However, I don’t want to ignore this development — it could make the 2014 an interesting year! GF have dubbed the new process 14XM, for "eXtreme Mobility," since from the start it has been targeted on mobile applications — after all, mobile products are the volume driver in the chip business these days.
And what’s the biggest complaint from mobile users? Having to charge them so often, as battery technology has not improved at anything like a rate comparable to chip performance.
So while GloFo got started in high-k metal-gate (HKMG) making 32nm parts for AMD, they have seen the obvious and are generating low-power processes, beginning with the 28-SLP, moving to the 20-LPM, and now the 14XM.
The 20-LPM process claims a 40% reduction in power from the 28nm generation, and the 14XM claims 40%-60% increased battery life over 20-LPM. The 20nm generation is scheduled for next year, and as noted earlier 14XM is due out in 2014, a year later, breaking the two-year cadence that we’ve all got used to. Apparently 20nm wafers are running the full process in the Malta, NY fab right now.
They’re accelerating the process launch by using the 20-LPM middle/back end-of-line metal stack with the finFET front end. In the 20nm process the 1x metal pitch is 64nm and the single-patterned metal is 80nm — coincidentally, the latter is the same as Intel’s tightest pitch in their 22nm product.
|20nm metal pitches shown at the 2012 Common Platform Tech Forum (CPFT)|
The use of the 3D finFET structure enables a higher performance/unit area, or lower power/unit area at a given performance at the transistor level. The graph below shows some estimates made by their R&D group.
|SoC Performance vs. power — lower power at constant frequency |
Functional scaling itself will be limited to some extent by the 20-LPM metal density, but presumably some die shrink can be achieved by using more metal layers, and also the increased current density will allow some compaction since higher-current transistors will be smaller. Keeping single patterning will mitigate the cost, compared with double patterning for denser layers.
The process will also continue from the 20-LPM process in that it will use gate-last (replacement metal gate) technology on a bulk substrate. The R&D group in New York has published a couple of papers [2, 3] referencing a 40nm fin pitch, but 14XM will have a fin pitch of 48nm to leave some slack in the lithographic challenge, and minimize quantization errors. Together with the metal pitches of 64 and 80nm, it implies a 16nm grid as a basis for layout. The use of 64nm Metal 1 presumably also means that the contacted gate (CG) pitch will be 64nm.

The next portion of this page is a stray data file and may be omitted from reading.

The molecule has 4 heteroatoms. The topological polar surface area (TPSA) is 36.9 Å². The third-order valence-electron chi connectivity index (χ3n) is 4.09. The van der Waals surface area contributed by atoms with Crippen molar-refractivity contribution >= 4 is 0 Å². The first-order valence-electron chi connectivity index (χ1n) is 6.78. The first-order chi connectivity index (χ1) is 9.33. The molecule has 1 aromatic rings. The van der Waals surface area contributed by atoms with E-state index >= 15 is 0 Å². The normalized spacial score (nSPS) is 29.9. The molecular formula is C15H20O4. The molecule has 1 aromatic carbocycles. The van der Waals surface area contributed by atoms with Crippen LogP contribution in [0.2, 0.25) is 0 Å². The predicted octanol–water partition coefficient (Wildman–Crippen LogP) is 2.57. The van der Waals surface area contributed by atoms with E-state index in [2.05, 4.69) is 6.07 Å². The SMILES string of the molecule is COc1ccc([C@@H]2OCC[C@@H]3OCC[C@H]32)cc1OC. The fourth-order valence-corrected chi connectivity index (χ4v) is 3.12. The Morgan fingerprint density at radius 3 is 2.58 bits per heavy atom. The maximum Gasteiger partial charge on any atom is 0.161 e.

The Intel 22nm process has a fin pitch of 60nm, and a CG pitch of 90nm, so it’s not unreasonable to assume that their 14nm process will have similar numbers.
We will see whether the fin will be tapered similar to Intel’s; these images (below) from CPTF seem to show a vertical fin atop the STI profile, but then, they are only schematics. Using a single (STI) etch to shape the fins (as I think Intel does) should certainly be less complex than trying to get vertical-walled fins on top of the STI trench sidewall.
The economic challenge in going to 14nm is almost as huge as the technical challenge, and keeping the cost/power/performance (CPP) metric in check as process complexity spirals upwards has caused inevitable concern. In particular, the cost benefits of shrinking die size tends to go away as the lithography demands double, triple, and even quadruple patterning.
Jen-Hsun Huang of Nvidia has publicized his concern about increasing wafer costs at last year’s IPTC (International Trade Partner Conference) meeting — the plot below shows the increasing gap in wafer cost between successive nodes:
So if GLOBALFOUNDRIES, or any other foundry, wants to keep the customers coming, they have to mitigate the cost increase going to the next node. Taking a hybrid approach such as the 14XM process should be an attractive option for their existing and future customers.
It’s interesting to note that TSMC has changed tack slightly and are now saying that they will be using finFETs at 16nm, not 14nm. They are also claiming that their 20nm metal pitch is leading-edge at 64nm, although that’s the same as GF’s. It’s tempting to wonder if TSMC will also use a hybrid approach and transfer their 20nm back-end to the 16nm node, since the arguments are the same. Chenming Hu thinks so, anyway. TSMC are predicting 16nm risk production in 2014.
We’ll see if GF can match Intel’s timing — Mark Bohr sounded very confident at the Intel Developer Forum, when he said their 14nm product would be ready for the tail end of next year. Will we have GF-produced finFETs in early 2014? And will their finFETs be better than Intel’s?
My thanks to Subi Kengeri for clearing up some of the technical details.
 A. Keshavarzi et al., Architecting Advanced Technologies for 14nm and Beyond with 3D FinFET Transistors for the Future SoC Applications, Proc. IEDM 2012, pp. 67-70.
 T. Yamashita et al., Sub-25nm FinFET with Advanced Fin Formation and Short Channel Effect Engineering, Proc. VLSI 2011, pp. 14-15.
 C.-H. Lin et al., Channel Doping Impact on FinFETs for 22nm and Beyond, Proc. VLSI 2012, pp. 15-16.